By Jacqueline Emigh | Monday, January 10, 2011 at 11:19 am
Dell’s fourth smartphone, the newly unveiled Venue, uses the same Android 2.2-based and Dell Stage user interface as the larger Streak 5 phone/tablet. The Venue’s good-looking hardware, however, is similar to that of the Windows Phone 7-driven Venue Pro, although without the Pro’s slide-out keyboard. That’s the start of what I discovered during a hands-on session at a Dell press event this weekend in Las Vegas.
As Dell delves more deeply into smartphones, the veteran PC maker is aiming its Android phones mostly at consumers, said Matt Christiansen, a Dell senior training analyst, in an interview at the event. The Venue Pro, on the other hand, is targeted at businesses, as well as at long-time RIM BlackBerry customers, other major users of texting, and anyone who is brand new to smartphones.
In checking out the Venue, Streak 5, and Venue Pro side-by-side, I found that the Venue is meaningfully lighter to hold and carry than either of the existing phones. Indeed, the lack of a keyboard subtracts extra baggage of around 30 grams, leaving the Venue with a total weight of around 160 grams, or about 5.6 ounces, Christiansen estimated. In contrast, the Streak 5 tips the scales at about 220 grams, or 7.8 ounces. Dell’s display at the event didn’t include the company’s first phone, the Android-driven Aero.
Aside from the presence of the QWERTY keyboard on the Venue Pro and its absence on the Venue, the only really major difference between these two devices is the interface. While the Android-based Streak 5 and the new Venue use Stage, the Venue Pro is outfitted with a purely Windows Phone 7 interface.
Actually, the version of Stage appearing on the Venue and Streak is a smaller subset of the tile-based Stage UI now gracing Dell consumer PCs such as the Inspiron One 23, a Windows 7 all-in-one. The smartphone edition of Stage includes only around 10 widgets. Specifically, the widgets give you direct touch access to things like Google searches, social networking sites, personal photo and music galleries, and e-mail.
My own favorite is the e-mail widget, which lets you manage up to five mailboxes in a single place. Instead of navigating around to multiple sites such as Yahoo, Gmail and Hotmail to see all the mail that’s arrived in your various mailboxes, you can view it all in Stage, just by touching on icons that you’ve linked to the mailboxes. You can compose and reply to mail in the same space, too. Stage will also alert you to incoming mail.
For internal use among its employees, though, Dell picked the Venue Pro when deciding to replace its BlackBerries. Dell staffers are accustomed to using a physical keyboard for texting, Christiansen told me. Also, like many other enterprises, Dell uses Microsoft Exchange messaging servers. Christiansen suggested that, beyond those factors, some new smartphone initiates might prefer the Windows Phone 7 UI, since it’s based on the familiar Windows model and the tiles are bigger than those in Stage.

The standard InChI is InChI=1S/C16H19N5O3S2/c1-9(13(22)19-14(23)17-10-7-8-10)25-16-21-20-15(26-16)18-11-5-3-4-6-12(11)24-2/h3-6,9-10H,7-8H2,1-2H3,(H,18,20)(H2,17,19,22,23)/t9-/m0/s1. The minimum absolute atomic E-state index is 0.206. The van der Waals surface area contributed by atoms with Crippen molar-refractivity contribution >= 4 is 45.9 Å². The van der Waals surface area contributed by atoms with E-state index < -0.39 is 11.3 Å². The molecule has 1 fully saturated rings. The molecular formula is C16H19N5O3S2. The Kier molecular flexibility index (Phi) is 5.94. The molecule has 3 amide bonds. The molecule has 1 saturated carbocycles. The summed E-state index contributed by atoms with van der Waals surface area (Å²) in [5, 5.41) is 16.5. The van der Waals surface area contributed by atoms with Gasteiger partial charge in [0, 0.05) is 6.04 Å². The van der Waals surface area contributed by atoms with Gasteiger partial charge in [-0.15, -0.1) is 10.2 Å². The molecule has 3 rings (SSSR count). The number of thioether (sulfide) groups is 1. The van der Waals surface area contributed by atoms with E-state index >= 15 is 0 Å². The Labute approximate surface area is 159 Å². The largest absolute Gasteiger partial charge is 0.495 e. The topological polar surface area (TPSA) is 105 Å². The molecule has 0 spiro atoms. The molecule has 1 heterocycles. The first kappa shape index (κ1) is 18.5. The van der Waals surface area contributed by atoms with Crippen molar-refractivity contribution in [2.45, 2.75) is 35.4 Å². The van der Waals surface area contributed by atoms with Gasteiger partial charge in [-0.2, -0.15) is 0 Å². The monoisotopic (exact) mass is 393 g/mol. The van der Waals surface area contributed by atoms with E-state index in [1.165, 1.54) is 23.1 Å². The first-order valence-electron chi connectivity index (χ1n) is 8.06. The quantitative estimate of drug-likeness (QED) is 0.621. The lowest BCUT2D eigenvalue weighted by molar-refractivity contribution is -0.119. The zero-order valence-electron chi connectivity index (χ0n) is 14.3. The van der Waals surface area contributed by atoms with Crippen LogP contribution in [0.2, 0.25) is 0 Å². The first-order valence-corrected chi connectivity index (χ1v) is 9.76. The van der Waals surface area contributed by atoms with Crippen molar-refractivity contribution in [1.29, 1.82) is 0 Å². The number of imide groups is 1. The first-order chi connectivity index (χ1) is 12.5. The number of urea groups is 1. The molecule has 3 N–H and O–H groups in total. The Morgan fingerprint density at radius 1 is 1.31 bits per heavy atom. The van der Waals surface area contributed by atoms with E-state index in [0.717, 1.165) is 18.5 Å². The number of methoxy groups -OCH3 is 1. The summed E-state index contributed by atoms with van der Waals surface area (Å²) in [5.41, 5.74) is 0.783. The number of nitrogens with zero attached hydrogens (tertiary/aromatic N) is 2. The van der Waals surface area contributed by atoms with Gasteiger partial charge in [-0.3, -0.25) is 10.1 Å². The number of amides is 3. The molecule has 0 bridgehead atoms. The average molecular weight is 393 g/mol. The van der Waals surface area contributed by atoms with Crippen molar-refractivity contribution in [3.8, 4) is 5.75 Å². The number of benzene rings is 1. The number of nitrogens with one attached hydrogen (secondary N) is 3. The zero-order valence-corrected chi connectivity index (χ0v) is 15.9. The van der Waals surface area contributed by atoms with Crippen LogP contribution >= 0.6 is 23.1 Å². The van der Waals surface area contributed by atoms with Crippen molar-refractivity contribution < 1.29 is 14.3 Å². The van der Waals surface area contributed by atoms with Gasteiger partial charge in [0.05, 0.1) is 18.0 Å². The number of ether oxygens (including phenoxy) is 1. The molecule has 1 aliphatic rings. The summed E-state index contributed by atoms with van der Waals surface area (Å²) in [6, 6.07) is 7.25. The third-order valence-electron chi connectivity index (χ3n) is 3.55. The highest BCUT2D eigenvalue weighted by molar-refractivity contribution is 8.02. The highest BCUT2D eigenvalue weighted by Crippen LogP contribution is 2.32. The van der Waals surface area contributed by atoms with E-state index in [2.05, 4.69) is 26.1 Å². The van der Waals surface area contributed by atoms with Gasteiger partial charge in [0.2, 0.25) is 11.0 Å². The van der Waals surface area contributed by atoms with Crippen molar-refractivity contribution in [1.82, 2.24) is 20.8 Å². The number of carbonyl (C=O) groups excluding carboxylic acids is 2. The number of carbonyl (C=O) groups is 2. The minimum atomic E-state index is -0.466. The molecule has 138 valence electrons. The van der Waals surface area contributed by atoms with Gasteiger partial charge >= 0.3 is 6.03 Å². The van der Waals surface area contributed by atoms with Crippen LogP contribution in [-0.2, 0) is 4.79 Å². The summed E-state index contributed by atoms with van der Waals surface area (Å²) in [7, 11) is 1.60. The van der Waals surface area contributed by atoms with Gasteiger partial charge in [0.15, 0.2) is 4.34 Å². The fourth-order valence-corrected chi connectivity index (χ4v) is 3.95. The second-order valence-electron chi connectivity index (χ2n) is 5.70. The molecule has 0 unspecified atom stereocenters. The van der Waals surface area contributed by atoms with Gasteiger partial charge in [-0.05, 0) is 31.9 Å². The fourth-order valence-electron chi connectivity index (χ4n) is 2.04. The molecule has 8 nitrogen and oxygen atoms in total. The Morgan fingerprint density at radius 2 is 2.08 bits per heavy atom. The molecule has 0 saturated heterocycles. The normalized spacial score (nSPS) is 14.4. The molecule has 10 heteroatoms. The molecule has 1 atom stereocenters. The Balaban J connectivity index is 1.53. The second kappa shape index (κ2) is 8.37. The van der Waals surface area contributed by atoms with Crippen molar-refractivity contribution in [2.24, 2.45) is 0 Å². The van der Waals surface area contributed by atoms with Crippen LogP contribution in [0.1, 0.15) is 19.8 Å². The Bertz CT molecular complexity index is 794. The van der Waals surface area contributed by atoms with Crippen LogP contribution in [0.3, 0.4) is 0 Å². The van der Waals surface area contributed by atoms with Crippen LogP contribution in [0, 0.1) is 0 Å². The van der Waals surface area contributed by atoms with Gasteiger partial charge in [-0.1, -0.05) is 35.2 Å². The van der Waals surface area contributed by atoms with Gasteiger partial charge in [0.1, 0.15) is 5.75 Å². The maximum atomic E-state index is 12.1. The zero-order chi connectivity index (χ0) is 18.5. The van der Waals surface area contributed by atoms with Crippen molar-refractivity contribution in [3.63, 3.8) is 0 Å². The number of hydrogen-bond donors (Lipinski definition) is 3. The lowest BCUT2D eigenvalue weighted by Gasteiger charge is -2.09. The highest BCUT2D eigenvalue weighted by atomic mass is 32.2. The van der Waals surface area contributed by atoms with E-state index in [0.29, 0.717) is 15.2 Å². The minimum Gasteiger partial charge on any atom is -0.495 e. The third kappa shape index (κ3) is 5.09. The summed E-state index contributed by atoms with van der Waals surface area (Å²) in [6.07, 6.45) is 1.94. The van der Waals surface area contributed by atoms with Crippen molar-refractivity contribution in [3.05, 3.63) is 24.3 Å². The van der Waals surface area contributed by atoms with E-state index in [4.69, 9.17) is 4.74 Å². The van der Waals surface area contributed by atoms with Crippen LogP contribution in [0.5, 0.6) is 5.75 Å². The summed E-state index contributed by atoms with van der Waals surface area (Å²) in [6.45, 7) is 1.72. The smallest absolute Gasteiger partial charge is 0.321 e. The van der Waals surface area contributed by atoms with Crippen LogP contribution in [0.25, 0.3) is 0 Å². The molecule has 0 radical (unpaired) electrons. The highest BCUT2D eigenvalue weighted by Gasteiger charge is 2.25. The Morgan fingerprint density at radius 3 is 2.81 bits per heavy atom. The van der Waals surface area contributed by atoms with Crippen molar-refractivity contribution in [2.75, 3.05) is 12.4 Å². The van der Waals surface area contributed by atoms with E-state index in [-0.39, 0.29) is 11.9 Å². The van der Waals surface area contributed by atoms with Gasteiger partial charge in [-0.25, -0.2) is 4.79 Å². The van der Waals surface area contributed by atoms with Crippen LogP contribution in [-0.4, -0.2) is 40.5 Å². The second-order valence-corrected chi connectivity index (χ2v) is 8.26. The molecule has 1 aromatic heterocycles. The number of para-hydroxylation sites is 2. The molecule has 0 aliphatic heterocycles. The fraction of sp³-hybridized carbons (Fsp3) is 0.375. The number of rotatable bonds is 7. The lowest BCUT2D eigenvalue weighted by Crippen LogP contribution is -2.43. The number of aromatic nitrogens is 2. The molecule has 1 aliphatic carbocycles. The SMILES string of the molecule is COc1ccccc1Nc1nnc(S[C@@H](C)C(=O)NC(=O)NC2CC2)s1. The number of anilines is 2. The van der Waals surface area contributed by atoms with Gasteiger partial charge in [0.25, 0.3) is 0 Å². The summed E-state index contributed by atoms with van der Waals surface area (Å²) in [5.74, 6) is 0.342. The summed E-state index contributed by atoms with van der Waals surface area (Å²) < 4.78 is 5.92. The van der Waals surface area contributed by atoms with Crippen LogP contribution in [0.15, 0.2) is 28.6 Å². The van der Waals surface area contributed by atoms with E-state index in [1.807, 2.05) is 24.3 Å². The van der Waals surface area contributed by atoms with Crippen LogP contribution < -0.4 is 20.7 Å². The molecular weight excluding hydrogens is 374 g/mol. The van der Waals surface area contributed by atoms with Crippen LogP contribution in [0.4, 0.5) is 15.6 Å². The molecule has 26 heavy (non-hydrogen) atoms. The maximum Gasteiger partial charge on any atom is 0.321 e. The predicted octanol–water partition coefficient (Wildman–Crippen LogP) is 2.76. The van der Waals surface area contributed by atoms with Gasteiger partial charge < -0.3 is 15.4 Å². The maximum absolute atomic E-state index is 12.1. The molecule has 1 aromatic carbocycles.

As I saw during my hands-on, at 4.1-inches, the screen of the Venue (and Venue Pro) is practically a full inch smaller than the Streak 5’s 5-inch display. Although both are without the Streak 5’s front-facing camera for videoconferencing, the Venue phones fit more comfortably into your hand.
Especially on the new Venue, Dell makes savvy use of the side panels. Unlike Acer’s Liquid Metal smartphone, the Venue isn’t equipped with the convenience of a message and battery status indicator on the top panel. But through a button on the left-hand panel you can unobtrusively put the ringer into silent mode, without having to take the phone out of your pocket,
In addition, on both Venue phones, the right-hand panel contains another two mechanisms, one for volume and the other for accessing the rear-facing camera–an 8 megapixel (MP) camera in the case of the Venue, and a 5 MP model for the Venue Pro.
Some critics have contended that the AMOLED screen used on the two Venues phones doesn’t produce all that much brightness. But during my hands-on session, Web pages and apps certainly seemed to show up brilliantly enough.
Other features of Dell’s new Venue smartphone include a 1 GHz Qualcomm QSD825 processor, 512 MB of RAM, a MicroSD card slot, GPS, Wi-Fi, and Bluetooth.
For the moment, at least, the Streak 5 is available on both T-Mobile and AT&T in the US, whereas the Venue Pro is available only for T-Mobile. Christiansen declined to comment on rampant speculation that the Venue Pro might also appear on AT&T. Dell hasn’t yet announced a carrier, pricing, or release date for the Android-based Venue.